I was always a bit of a loner at school, and the few friends I did have would never have listened to me. They were the kind of people you only talk to out of necessity when the teacher says you need to find a partner. Although at the time I wouldn’t have admit it, I always hated it when they did that, they should have just pretended to draw popsicle sticks or something. Moving on. When I sat by them at one of the sticky round lunchroom tables we usually ate there awkwardly not saying anything. I walked the halls alone, yet surrounded with people. But worse were the stares, constant whispers, lies.
“Is that they girl whose mom died?” Girl A would whisper just loud enough for me to hear.
“I think so.” Girl B would say back. They never knew the half of it. They didn’t know that we were completely broke, or that my dad had gone crazy.
“I heard she killed her.” A might say, and it would become like a game of who could lie the best.
“Me too, she strangled her with her bare hands.”
“Oh no, I thought she stabbed her with a fork.” They giggled. Can you believe that? My mother was dead and they were laughing about it. I wondered if they had soles, somehow I doubted it.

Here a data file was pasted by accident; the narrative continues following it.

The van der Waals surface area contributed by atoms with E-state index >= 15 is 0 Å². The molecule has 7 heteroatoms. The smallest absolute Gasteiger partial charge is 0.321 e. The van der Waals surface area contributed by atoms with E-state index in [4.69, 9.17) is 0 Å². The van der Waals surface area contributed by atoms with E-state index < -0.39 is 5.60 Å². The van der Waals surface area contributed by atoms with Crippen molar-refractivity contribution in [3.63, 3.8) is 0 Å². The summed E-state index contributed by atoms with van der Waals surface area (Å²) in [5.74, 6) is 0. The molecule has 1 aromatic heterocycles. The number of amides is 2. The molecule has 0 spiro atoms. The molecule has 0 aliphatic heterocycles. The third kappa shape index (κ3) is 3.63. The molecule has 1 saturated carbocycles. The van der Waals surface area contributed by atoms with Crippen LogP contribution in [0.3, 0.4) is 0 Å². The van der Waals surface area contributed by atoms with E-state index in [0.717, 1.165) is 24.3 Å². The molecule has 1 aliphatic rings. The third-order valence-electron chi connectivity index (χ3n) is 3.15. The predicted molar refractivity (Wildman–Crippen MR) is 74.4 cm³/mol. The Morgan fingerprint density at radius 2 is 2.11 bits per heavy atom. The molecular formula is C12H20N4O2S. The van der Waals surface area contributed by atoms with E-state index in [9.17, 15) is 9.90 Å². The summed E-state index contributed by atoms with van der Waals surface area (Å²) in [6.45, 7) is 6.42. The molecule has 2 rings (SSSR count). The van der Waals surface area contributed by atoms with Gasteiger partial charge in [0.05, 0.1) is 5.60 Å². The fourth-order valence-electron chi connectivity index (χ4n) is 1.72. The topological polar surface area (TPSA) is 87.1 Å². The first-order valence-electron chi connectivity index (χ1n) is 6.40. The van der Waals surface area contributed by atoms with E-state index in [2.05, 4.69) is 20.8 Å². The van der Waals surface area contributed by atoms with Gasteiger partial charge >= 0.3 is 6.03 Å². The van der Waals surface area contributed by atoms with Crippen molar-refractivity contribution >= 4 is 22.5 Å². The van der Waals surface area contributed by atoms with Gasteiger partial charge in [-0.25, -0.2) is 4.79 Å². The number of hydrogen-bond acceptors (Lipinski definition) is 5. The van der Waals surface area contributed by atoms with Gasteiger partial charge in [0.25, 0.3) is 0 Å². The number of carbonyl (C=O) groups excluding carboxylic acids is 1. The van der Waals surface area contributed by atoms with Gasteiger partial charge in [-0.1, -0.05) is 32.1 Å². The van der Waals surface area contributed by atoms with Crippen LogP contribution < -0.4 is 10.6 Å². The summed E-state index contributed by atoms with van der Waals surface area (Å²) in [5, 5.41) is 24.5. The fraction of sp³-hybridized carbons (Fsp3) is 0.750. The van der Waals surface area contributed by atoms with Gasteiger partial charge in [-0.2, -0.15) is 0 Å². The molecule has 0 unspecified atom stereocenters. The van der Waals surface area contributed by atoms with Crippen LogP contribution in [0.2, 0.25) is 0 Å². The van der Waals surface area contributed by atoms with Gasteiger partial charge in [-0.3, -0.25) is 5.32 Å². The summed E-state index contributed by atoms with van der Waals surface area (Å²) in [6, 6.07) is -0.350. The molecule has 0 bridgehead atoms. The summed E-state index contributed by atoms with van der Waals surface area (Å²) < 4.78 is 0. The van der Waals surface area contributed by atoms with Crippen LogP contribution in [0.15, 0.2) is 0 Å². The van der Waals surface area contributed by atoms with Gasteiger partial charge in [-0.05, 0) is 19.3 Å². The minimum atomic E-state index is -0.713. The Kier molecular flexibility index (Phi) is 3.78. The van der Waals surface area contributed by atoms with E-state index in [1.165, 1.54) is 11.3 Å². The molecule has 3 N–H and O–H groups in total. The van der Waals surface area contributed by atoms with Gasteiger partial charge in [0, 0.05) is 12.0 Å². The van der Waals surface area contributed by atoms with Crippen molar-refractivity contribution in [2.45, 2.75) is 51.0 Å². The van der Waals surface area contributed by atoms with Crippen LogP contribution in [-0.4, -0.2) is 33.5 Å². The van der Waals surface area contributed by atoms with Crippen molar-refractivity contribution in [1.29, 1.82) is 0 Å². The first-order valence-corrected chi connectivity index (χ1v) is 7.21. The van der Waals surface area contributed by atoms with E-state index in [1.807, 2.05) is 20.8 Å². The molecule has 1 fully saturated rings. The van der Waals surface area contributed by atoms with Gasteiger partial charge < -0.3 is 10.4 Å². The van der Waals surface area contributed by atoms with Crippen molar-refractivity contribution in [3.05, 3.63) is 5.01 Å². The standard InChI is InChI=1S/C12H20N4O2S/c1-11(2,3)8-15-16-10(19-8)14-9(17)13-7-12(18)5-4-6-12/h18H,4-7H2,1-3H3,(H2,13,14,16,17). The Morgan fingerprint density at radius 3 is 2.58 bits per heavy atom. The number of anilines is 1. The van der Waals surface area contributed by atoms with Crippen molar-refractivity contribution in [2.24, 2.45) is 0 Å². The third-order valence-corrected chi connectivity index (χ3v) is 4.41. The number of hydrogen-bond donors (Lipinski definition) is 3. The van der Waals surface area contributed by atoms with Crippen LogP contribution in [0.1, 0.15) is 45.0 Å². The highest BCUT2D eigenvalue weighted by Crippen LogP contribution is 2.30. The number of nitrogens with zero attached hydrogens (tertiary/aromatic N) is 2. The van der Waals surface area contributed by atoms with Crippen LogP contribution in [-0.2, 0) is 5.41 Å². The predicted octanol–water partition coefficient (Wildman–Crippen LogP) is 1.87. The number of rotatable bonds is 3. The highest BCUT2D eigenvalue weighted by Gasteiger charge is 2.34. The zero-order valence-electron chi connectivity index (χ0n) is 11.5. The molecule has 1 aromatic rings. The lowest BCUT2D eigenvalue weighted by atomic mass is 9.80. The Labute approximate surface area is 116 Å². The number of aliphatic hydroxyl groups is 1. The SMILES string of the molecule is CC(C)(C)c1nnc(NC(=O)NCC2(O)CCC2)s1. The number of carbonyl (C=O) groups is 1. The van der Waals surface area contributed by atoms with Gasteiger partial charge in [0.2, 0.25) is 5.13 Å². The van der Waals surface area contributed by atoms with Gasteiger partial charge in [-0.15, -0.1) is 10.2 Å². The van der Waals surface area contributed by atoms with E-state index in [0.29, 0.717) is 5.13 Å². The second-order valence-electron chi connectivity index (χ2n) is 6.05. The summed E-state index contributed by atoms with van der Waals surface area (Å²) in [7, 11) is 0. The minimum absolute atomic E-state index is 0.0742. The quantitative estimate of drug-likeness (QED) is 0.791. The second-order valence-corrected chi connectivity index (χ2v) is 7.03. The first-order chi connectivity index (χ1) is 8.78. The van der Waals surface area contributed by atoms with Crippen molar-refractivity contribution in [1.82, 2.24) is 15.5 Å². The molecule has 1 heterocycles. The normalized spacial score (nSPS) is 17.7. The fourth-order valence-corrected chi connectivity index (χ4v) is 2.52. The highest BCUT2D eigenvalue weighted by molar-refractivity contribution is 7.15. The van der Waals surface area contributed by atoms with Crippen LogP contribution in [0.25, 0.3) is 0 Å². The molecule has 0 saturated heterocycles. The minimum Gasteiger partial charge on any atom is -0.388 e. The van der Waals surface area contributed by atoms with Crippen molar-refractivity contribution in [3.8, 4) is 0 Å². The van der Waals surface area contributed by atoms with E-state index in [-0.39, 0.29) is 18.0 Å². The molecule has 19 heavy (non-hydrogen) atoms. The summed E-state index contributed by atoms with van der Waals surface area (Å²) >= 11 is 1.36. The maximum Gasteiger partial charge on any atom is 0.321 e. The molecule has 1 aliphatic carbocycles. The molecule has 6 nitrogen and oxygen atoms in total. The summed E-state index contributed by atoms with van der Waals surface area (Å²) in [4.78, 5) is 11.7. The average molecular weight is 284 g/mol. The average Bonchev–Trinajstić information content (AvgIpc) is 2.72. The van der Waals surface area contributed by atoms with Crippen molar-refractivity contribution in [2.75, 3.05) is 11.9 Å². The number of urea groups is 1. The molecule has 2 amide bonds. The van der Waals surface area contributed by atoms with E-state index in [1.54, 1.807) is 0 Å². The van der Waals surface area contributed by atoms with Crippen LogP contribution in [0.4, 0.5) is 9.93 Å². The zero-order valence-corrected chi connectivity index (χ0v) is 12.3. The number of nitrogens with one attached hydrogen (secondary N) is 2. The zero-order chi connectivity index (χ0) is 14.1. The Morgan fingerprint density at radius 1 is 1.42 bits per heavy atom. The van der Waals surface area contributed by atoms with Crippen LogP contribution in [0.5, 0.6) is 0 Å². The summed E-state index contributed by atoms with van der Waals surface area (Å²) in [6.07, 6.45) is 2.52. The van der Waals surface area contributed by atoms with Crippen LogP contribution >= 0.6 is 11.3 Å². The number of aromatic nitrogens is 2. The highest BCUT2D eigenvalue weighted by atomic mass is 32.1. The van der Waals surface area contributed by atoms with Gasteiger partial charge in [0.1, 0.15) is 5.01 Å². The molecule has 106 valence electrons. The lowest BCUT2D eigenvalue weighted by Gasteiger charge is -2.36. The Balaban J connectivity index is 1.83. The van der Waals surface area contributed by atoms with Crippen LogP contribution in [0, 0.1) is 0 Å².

I never knew Flynn very well until about a year after the time of my mother's death. Well I did know him, in the way that we were aware of who each other were, but not on a personal scale. I guess you could've considered us acquaintances. Maybe we both just needed someone to talk to, someone to at least act like they cared. So slowly, we grew closer. I never would have imagined that this one friendship could have changed my life so drastically. Especially compared to the ones I left behind.
The two of us were always searching for ways to make our current circumstances better. He was also living below the poverty line, and his parents didn't give a darn about him or what he did. So we made a plan. We would drive, as far as it took us to find someplace better. We would leave on June 18th at 8am. A day after his high school graduation. Flynn would come by to pick up me and Megan, then we would depart, to a place somewhere farther then the eye could see. Money wouldn't be a problem because both Flynn and I worked, and I could rob my dad blind when he was drunk.
© Copyright 2016 Addison Ives. All rights reserved.